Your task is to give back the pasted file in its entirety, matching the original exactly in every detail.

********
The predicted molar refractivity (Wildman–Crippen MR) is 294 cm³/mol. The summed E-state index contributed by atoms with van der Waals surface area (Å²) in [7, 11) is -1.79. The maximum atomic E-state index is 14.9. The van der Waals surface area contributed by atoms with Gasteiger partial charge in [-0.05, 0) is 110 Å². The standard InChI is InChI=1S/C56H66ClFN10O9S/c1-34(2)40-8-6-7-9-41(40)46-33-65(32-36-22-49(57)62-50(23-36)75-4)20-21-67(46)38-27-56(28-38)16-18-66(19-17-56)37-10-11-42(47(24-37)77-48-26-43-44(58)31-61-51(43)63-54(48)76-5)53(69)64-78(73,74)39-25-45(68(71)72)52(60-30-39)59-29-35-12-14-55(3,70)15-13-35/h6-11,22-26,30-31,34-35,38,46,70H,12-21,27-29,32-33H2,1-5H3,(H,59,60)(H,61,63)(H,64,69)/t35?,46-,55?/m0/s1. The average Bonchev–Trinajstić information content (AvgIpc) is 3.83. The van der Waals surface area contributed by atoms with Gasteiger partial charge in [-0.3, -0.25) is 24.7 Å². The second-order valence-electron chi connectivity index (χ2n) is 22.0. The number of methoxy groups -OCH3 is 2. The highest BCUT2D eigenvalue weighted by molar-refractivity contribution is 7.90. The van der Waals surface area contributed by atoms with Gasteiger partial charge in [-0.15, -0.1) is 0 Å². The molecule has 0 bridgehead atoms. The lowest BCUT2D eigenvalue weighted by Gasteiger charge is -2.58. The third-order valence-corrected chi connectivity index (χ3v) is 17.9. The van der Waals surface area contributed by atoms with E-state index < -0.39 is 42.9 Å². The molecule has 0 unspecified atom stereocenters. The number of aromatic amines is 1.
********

The predicted molar refractivity (Wildman–Crippen MR) is 294 cm³/mol. The summed E-state index contributed by atoms with van der Waals surface area (Å²) in [7, 11) is -1.79. The maximum atomic E-state index is 14.9. The van der Waals surface area contributed by atoms with Gasteiger partial charge in [-0.05, 0) is 110 Å². The standard InChI is InChI=1S/C56H66ClFN10O9S/c1-34(2)40-8-6-7-9-41(40)46-33-65(32-36-22-49(57)62-50(23-36)75-4)20-21-67(46)38-27-56(28-38)16-18-66(19-17-56)37-10-11-42(47(24-37)77-48-26-43-44(58)31-61-51(43)63-54(48)76-5)53(69)64-78(73,74)39-25-45(68(71)72)52(60-30-39)59-29-35-12-14-55(3,70)15-13-35/h6-11,22-26,30-31,34-35,38,46,70H,12-21,27-29,32-33H2,1-5H3,(H,59,60)(H,61,63)(H,64,69)/t35?,46-,55?/m0/s1. The average Bonchev–Trinajstić information content (AvgIpc) is 3.83. The van der Waals surface area contributed by atoms with Gasteiger partial charge in [-0.3, -0.25) is 24.7 Å². The second-order valence-electron chi connectivity index (χ2n) is 22.0. The number of methoxy groups -OCH3 is 2. The highest BCUT2D eigenvalue weighted by molar-refractivity contribution is 7.90. The van der Waals surface area contributed by atoms with Gasteiger partial charge in [-0.15, -0.1) is 0 Å². The molecule has 0 bridgehead atoms. The lowest BCUT2D eigenvalue weighted by Gasteiger charge is -2.58. The third-order valence-corrected chi connectivity index (χ3v) is 17.9. The van der Waals surface area contributed by atoms with E-state index < -0.39 is 42.9 Å². The molecule has 0 unspecified atom stereocenters. The number of aromatic amines is 1.